About a Scottish woman sent into slavery among the Norse, The Winter Serpent is, like The Typewriter Girl (see below), a historical novel about a woman's life that doesn't fit the "romance" category. Author Maggie Davis originally published it in 1958 under the name "M.H. Davis," presumably to avoid having the novel dismissed as women's genre fiction. Reviewer David Maclaine calls it "finely crafted." For more about this novel, see his review of The Winter Serpent.
Alison Atlee's wonderfully assured debut novel, The Typewriter Girl, set in Victorian England, is a love story about a typist who has almost nothing going for her. Even her intelligence and pluck are disadvantages for a woman of her time and place, until an equally intelligent and unconventional builder of the pleasure railway for a resort discovers her and impulsively offers her a job for which she has no formal qualifications. This delightfully original novel will be a candidate for my "Best of 2013" list. For more about it, see the review of The Typewriter Girl.
Coming: reviews of two wintry novels as we say goodbye to the shivery season, Maggie Davis's The Winter Serpent and Cecelia Holland's The Kings in Winter.
Kathy Hepinstall's beautifully written novel Blue Asylum offers an unusual angle on the Civil War period, taking us far from the battlefield to Florida's Sanibel Island and a fictional insane asylum where the war and its issues remain all too fresh in the minds of several inmates. This novel was loaned to me by a friend who insisted I would love it. She was right. For more about Blue Asylum, see the review.
Gunnhild, the wife of Eirik Blood-Ax and mother of several Viking kings, was one of the powerful women of the Viking Age. David Maclaine highly recommends Poul Anderson's novel Mother of Kings, which recasts Gunnhild's legendary exploits from the Norse sagas into a believably realistic narrative. For more information about this novel, see David's review of Mother of Kings.
Second in the Summerset Abbey trilogy, T.J. Brown's A Bloom in Winter, set in 1914, continues the stories of sisters Victoria, Rowena and Prudence, who in the previous novel had to adjust to life in their aunt and uncle's aristocratic household after the sudden death of their father in 1913. It's an easy-to-read tale, best enjoyed after reading the first in the series. The final novel in the trilogy, Spring Awakening, is due this summer, so readers who enjoyed the first two novels will not have to wait too long to finish the story of these young women on the brink of maturity. For more about these novels, see the review of A Bloom in Winter.
First published in 1978, The Far Pavilions is a sweeping epic of India during the Raj which became an instant bestseller - perhaps largely because of the story of forbidden love at its heart - and still has avid fans. It's a 955-page doorstopper by an author who knew what she was writing about. Born in India, M.M. Kaye was the daughter and granddaughter of British soldiers who served in India, and became the wife of another. The Sepoy Rebellion occurs near the beginning of the novel. At its climax is a disastrous episode in the Second Anglo-Afghan war, making it newly relevant in a time when the U.S. is still trying to extricate itself from a war in Afghanistan. For more about this novel, see the review of The Far Pavilions.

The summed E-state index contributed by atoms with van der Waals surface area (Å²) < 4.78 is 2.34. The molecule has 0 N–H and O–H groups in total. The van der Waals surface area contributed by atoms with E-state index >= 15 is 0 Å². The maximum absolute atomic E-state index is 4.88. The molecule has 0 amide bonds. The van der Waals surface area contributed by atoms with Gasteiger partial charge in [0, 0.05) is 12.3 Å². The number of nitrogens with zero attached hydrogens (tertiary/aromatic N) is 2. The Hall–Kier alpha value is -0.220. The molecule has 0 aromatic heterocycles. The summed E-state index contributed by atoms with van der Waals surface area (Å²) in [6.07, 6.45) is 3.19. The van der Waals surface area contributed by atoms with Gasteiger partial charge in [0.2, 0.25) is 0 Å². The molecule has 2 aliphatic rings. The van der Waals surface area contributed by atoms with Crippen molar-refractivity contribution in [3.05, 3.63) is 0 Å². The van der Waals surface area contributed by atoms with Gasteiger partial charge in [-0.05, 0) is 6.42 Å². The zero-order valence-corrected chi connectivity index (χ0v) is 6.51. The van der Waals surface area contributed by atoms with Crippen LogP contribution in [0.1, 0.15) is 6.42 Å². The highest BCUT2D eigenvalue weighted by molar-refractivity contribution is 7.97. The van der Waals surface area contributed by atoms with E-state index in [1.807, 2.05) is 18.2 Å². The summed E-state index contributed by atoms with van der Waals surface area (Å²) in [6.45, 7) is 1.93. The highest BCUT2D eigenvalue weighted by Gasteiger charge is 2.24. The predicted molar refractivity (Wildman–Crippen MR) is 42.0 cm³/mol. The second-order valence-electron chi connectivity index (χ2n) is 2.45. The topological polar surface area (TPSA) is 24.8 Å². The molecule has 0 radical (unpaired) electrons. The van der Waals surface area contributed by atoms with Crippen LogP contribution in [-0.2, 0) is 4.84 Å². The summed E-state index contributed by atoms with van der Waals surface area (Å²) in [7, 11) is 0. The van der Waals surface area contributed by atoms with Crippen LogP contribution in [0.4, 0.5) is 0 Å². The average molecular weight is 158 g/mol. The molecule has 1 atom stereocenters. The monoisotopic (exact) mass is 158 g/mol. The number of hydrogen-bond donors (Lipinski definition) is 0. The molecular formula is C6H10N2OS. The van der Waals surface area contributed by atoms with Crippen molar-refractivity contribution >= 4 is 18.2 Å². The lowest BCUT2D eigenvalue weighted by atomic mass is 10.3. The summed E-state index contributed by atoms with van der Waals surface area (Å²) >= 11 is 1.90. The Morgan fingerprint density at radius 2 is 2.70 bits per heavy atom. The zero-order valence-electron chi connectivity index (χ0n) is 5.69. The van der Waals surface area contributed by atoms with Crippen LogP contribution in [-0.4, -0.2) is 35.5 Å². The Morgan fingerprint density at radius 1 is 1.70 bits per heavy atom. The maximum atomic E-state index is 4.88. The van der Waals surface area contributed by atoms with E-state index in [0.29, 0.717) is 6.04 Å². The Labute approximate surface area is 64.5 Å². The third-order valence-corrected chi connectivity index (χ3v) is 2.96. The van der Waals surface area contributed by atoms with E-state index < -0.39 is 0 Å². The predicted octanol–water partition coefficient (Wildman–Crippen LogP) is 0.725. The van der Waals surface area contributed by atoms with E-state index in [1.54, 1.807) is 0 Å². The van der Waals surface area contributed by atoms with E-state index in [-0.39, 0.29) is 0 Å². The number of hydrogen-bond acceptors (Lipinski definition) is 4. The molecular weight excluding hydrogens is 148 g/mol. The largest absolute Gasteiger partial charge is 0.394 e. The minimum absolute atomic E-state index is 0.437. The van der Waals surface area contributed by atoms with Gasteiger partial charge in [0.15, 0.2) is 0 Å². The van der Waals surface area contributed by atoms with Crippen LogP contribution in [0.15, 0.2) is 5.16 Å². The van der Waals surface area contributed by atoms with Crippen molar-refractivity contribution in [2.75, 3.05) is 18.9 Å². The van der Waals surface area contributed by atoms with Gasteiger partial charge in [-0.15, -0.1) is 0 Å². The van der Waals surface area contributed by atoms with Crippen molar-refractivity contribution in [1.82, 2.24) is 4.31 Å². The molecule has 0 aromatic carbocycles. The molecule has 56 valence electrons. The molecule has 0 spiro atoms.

Updating of the website continues with more new listings of historical novels published in January and February. Today, the new listings are on the Seventeenth Century, Eighteenth Century, Napoleonic and Old West pages. Some new novels of special interest include:
Mysteries set in the 17th century:
Susanna Gregory's Death in St James’s Park, #8 in the Thomas Chaloner mystery series.
Anne Rutherford's The Opening Night Murder, first in a new mystery series about a woman who opens her own theater after King Charles II decrees that women are allowed to act on the stage - she becomes a murder suspect when someone is killed during the first performance.
Sam Thomas's The Midwife’s Tale, about a sleuthing midwife during the English Civil War, another first entry in a new mystery series.
Literary novels set in eighteenth-century England:
Michael Dean's I, Hogarth, about the London artist William Hogarth.
Jack Wolf's The Tale of Raw Head and Bloody Bones, about a promising but psychotic young medical student in 1751.
And then there's the latest, #19, in Dewey Lambdin's series of Napoleonic naval adventures, Hostile Shores (2013), about a British naval captain in 1805, the year of Admiral Nelson's death.
And a continuation of the late Robert B. Parker's "Cole and Hitch" Western series by Robert Knott, titled Robert B. Parker’s Ironhorse, which pits Parker's two U.S. marshals against a gang of train robbers.
After falling badly behind in getting newly published historical novels added to the listings on the website, I'm beginning to catch up. The new January and February novels are being added, starting with the Ancient, Medieval and Renaissance pages. Some of the recent additions that look especially interesting include:
Tosca Lee's Iscariot, a sympathetic portrayal of Judas.
Patricia Bracewell's Shadow on the Crown, about Emma of Normandy, who at age fifteen married the much-older King Aethelred of England.
Kate Forsyth's Bitter Greens, a novel set in Venice and the French court of Louis XIV about the seventeenth-century novelist Charlotte-Rose de Caumont de La Force, who wrote an early version of the Rapunzel story.
If you like the idea of a novel written in verse form and are intrigued by the theory that Christopher Marlowe may have written Shakespeare's plays after faking his own murder, Ros Barber's The Marlowe Papers may be for you.
And some new mysteries include:
Ruth Downie's Semper Fidelis, #5 in the Gaius Petreius Ruso mystery series.
Victor Canning's 1983 novel Raven's Wind may be a bit old-fashioned in style, but reviewer David Maclaine finds this adventure story about Viking raiders and Anglo-Saxon defenders worth reading. For more about this novel, see David's review of Raven's Wind.
Coming soon: a review of M.M. Kaye's classic The Far Pavilions